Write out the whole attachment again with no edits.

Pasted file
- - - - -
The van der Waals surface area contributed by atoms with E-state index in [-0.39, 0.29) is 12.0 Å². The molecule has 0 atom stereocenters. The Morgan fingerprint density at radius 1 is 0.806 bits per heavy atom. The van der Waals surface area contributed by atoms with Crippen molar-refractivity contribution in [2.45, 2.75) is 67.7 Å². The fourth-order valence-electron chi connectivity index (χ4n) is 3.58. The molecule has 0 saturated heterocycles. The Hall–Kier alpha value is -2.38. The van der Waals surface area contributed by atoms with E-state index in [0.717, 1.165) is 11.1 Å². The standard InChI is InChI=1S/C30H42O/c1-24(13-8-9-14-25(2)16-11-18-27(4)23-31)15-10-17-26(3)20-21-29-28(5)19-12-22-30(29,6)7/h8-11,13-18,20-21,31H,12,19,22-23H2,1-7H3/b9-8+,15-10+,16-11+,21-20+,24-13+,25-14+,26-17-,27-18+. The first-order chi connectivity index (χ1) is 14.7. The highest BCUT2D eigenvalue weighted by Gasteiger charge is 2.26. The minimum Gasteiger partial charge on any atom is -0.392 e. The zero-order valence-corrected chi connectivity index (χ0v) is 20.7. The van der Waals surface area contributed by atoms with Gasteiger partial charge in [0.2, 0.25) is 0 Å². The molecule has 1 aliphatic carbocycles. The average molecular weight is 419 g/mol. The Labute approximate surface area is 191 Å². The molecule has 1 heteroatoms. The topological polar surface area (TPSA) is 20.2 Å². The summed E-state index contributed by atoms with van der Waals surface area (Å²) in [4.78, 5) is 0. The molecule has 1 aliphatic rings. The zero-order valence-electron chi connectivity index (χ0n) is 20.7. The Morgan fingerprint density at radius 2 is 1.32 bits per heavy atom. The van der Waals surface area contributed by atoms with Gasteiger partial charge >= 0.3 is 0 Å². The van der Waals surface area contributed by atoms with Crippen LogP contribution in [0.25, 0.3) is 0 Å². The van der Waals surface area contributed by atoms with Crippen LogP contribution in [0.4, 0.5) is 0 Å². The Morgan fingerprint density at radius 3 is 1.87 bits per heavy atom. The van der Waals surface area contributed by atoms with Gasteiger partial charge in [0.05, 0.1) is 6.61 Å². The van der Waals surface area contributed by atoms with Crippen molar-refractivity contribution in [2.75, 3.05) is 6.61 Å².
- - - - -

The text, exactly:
The van der Waals surface area contributed by atoms with E-state index in [-0.39, 0.29) is 12.0 Å². The molecule has 0 atom stereocenters. The Morgan fingerprint density at radius 1 is 0.806 bits per heavy atom. The van der Waals surface area contributed by atoms with Crippen molar-refractivity contribution in [2.45, 2.75) is 67.7 Å². The fourth-order valence-electron chi connectivity index (χ4n) is 3.58. The molecule has 0 saturated heterocycles. The Hall–Kier alpha value is -2.38. The van der Waals surface area contributed by atoms with E-state index in [0.717, 1.165) is 11.1 Å². The standard InChI is InChI=1S/C30H42O/c1-24(13-8-9-14-25(2)16-11-18-27(4)23-31)15-10-17-26(3)20-21-29-28(5)19-12-22-30(29,6)7/h8-11,13-18,20-21,31H,12,19,22-23H2,1-7H3/b9-8+,15-10+,16-11+,21-20+,24-13+,25-14+,26-17-,27-18+. The first-order chi connectivity index (χ1) is 14.7. The highest BCUT2D eigenvalue weighted by Gasteiger charge is 2.26. The minimum Gasteiger partial charge on any atom is -0.392 e. The zero-order valence-corrected chi connectivity index (χ0v) is 20.7. The van der Waals surface area contributed by atoms with Gasteiger partial charge in [0.2, 0.25) is 0 Å². The molecule has 1 aliphatic carbocycles. The average molecular weight is 419 g/mol. The Labute approximate surface area is 191 Å². The molecule has 1 heteroatoms. The topological polar surface area (TPSA) is 20.2 Å². The summed E-state index contributed by atoms with van der Waals surface area (Å²) in [4.78, 5) is 0. The molecule has 1 aliphatic rings. The zero-order valence-electron chi connectivity index (χ0n) is 20.7. The Morgan fingerprint density at radius 2 is 1.32 bits per heavy atom. The van der Waals surface area contributed by atoms with Gasteiger partial charge >= 0.3 is 0 Å². The van der Waals surface area contributed by atoms with Crippen LogP contribution in [0.25, 0.3) is 0 Å². The van der Waals surface area contributed by atoms with Crippen LogP contribution in [0.4, 0.5) is 0 Å². The Morgan fingerprint density at radius 3 is 1.87 bits per heavy atom. The van der Waals surface area contributed by atoms with Gasteiger partial charge in [0.05, 0.1) is 6.61 Å². The van der Waals surface area contributed by atoms with Crippen molar-refractivity contribution in [2.75, 3.05) is 6.61 Å².